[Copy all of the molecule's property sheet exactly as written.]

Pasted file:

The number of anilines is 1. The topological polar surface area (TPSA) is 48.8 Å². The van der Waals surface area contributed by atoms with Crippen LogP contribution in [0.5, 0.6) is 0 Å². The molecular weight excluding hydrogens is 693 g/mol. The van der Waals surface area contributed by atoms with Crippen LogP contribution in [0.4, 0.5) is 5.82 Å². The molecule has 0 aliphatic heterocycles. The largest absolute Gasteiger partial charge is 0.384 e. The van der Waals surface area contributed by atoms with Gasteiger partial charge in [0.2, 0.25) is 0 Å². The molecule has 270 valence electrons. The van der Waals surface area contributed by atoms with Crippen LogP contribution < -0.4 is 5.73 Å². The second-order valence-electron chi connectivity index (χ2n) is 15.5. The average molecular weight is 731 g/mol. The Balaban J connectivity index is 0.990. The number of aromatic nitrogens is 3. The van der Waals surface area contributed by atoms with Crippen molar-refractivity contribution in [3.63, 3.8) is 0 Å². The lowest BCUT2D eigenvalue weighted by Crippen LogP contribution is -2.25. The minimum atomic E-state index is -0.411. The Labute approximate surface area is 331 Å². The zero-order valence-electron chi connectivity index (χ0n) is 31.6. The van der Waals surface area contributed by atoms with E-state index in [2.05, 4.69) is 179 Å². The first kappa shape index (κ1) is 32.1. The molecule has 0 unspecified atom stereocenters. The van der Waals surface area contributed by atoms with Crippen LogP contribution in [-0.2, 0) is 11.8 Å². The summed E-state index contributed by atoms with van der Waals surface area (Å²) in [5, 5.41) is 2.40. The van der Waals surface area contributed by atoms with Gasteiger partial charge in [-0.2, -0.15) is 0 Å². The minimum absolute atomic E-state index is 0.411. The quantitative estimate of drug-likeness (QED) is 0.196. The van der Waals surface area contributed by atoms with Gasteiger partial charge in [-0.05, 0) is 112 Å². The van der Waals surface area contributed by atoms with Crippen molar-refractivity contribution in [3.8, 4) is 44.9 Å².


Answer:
The number of anilines is 1. The topological polar surface area (TPSA) is 48.8 Å². The van der Waals surface area contributed by atoms with Crippen LogP contribution in [0.5, 0.6) is 0 Å². The molecular weight excluding hydrogens is 693 g/mol. The van der Waals surface area contributed by atoms with Crippen LogP contribution in [0.4, 0.5) is 5.82 Å². The molecule has 0 aliphatic heterocycles. The largest absolute Gasteiger partial charge is 0.384 e. The van der Waals surface area contributed by atoms with Gasteiger partial charge in [0.2, 0.25) is 0 Å². The molecule has 270 valence electrons. The van der Waals surface area contributed by atoms with Crippen LogP contribution < -0.4 is 5.73 Å². The second-order valence-electron chi connectivity index (χ2n) is 15.5. The average molecular weight is 731 g/mol. The Balaban J connectivity index is 0.990. The number of aromatic nitrogens is 3. The van der Waals surface area contributed by atoms with Crippen molar-refractivity contribution in [3.63, 3.8) is 0 Å². The lowest BCUT2D eigenvalue weighted by Crippen LogP contribution is -2.25. The minimum atomic E-state index is -0.411. The Labute approximate surface area is 331 Å². The zero-order valence-electron chi connectivity index (χ0n) is 31.6. The van der Waals surface area contributed by atoms with E-state index in [2.05, 4.69) is 179 Å². The first kappa shape index (κ1) is 32.1. The molecule has 0 unspecified atom stereocenters. The van der Waals surface area contributed by atoms with Crippen LogP contribution in [-0.2, 0) is 11.8 Å². The summed E-state index contributed by atoms with van der Waals surface area (Å²) in [5, 5.41) is 2.40. The van der Waals surface area contributed by atoms with Gasteiger partial charge in [-0.2, -0.15) is 0 Å². The minimum absolute atomic E-state index is 0.411. The quantitative estimate of drug-likeness (QED) is 0.196. The van der Waals surface area contributed by atoms with Gasteiger partial charge in [-0.05, 0) is 112 Å². The van der Waals surface area contributed by atoms with Crippen molar-refractivity contribution in [3.8, 4) is 44.9 Å².